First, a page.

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Scotty L. Bolding, DDS, MS
Steven A. Skoch, DDS
Aneet K. Sharma , MD, DDS
Frank C. Grammer, DDS, PhD
Dental implants are changing the way people live. They are designed to provide a foundation for replacement teeth that look, feel, and function like natural teeth. The person who has lost teeth regains the ability to eat virtually anything, knowing that teeth appear natural and that facial contours will be preserved. Patients with dental implants can smile with confidence.
The implants themselves are tiny titanium posts that are surgically placed into the jawbone where teeth are missing. These metal anchors act as tooth root substitutes. The bone bonds with the titanium, creating a strong foundation for artificial teeth. Small posts that protrude through the gums are then attached to the implant. These posts provide stable anchors for artificial replacement teeth.
Implants also help preserve facial structure, preventing bone deterioration that occurs when teeth are missing.
For most patients, the placement of dental implants involves one surgical procedure. Implants are placed within your jawbone and attach abutments (small posts) to act as anchors for the replacement teeth. For the first three to six months following surgery, the implants are beneath the surface of the gums gradually bonding with the jawbone. You should be able to wear temporary dentures and eat a soft diet during this time and recommend a minimum of six weeks healing time before the replacement teeth are placed. Most patients experience minimal disruption in their daily life.
There are even situations where the implants can be placed at the same time as a tooth extraction – further minimizing the number of surgical procedures. Advances in dental implant technology have made it possible, in select cases, to extract teeth and place implants with temporary crowns in one day. This procedure is called “immediate loading”.
Implants are a team effort between an oral and maxillofacial surgeon and a restorative dentist. The Oral & Facial Surgery Center doctors performs the actual implant surgery, initial tooth extractions, and bone grafting, if necessary, the restorative dentist (your dentist) fits and makes the permanent tooth replacement. Your dentist will also make any temporary prosthesis needed during the implant process.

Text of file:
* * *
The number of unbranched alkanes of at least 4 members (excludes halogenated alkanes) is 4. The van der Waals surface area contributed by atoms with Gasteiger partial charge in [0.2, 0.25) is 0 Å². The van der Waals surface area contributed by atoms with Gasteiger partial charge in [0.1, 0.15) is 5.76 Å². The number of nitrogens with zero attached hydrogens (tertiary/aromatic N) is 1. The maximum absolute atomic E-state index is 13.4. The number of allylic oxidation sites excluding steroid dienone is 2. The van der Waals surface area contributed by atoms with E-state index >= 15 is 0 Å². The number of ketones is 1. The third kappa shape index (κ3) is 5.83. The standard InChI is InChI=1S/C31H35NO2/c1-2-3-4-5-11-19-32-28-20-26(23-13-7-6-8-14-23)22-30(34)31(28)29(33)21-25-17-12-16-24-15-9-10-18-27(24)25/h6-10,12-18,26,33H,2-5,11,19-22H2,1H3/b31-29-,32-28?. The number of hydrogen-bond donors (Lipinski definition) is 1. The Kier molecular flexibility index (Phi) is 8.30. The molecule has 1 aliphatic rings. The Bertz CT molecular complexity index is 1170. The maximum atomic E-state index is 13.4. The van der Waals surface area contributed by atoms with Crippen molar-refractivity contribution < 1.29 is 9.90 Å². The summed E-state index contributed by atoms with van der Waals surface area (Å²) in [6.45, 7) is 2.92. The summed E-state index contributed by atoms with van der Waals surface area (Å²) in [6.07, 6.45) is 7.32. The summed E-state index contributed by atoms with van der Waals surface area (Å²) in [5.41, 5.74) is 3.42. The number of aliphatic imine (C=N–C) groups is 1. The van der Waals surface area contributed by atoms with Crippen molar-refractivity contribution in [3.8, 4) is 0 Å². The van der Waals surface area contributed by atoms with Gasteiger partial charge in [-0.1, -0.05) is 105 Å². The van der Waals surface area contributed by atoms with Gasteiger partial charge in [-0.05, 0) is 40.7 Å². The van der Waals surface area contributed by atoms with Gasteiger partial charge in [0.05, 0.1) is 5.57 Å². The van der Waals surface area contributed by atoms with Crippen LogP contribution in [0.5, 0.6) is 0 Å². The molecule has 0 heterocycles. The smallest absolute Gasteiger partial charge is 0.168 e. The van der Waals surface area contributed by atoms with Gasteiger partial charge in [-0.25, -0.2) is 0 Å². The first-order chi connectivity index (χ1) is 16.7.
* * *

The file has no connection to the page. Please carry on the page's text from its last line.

A single prosthesis (crown) is used to replace one missing tooth – each prosthetic tooth attaches to its own implant. A partial prosthesis (fixed bridge) can replace two or more teeth and may require only two or three implants. A complete dental prosthesis (fixed bridge) replaces all the teeth in your upper or lower jaw. The number of implants varies depending upon which type of complete prosthesis (removable or fixed) is recommended. A removable prosthesis (over denture) attaches to a bar or ball in socket attachments, whereas a fixed prosthesis is permanent and removable only by the dentist.
Oral & Facial Surgery Center performs in-office implant surgery in a hospital-style operating suite, thus optimizing the level of sterility. Inpatient hospital implant surgery is for patients who have special medical or anesthetic needs or for those who need extensive bone grafting from the jaw, hip or tibia.
Once you learn about dental implants, you finally realize there is a way to improve your life. When you lose several teeth – whether it’s a new situation or something you have lived with for years – chances are you have never become fully accustomed to losing such a vital part of yourself.
Dental implants can be your doorway to renewed self-confidence and peace of mind.
A Swedish scientist and orthopedic surgeon, Dr. Per-Ingvar Branemark, developed this concept for oral rehabilitation more than 35 years ago. With his pioneering research, Dr. Branemark opened the door to a lifetime of renewed comfort and self-confidence for millions of individuals facing the frustration and embarrassment of tooth loss.
There are several reasons: Why sacrifice the structure of surrounding good teeth to bridge a space? In addition, removing a denture or a “partial” at night may be inconvenient, not to mention that dentures that slip can be uncomfortable and rather embarrassing.
If you are considering implants, your mouth must be examined thoroughly and your medical and dental history reviewed. If you mouth is not ideal for implants, ways of improving outcome, such as bone grafting, may be recommended.
The majority of dental implants and bone graft can be performed in the office under local anesthesia, with or without general anesthesia.
Once the implants are in place, they will serve you well for many years if you take care of them and keep your mouth healthy. This means taking the time for good oral hygiene (brushing and flossing) and keeping regular appointments with your dental specialists.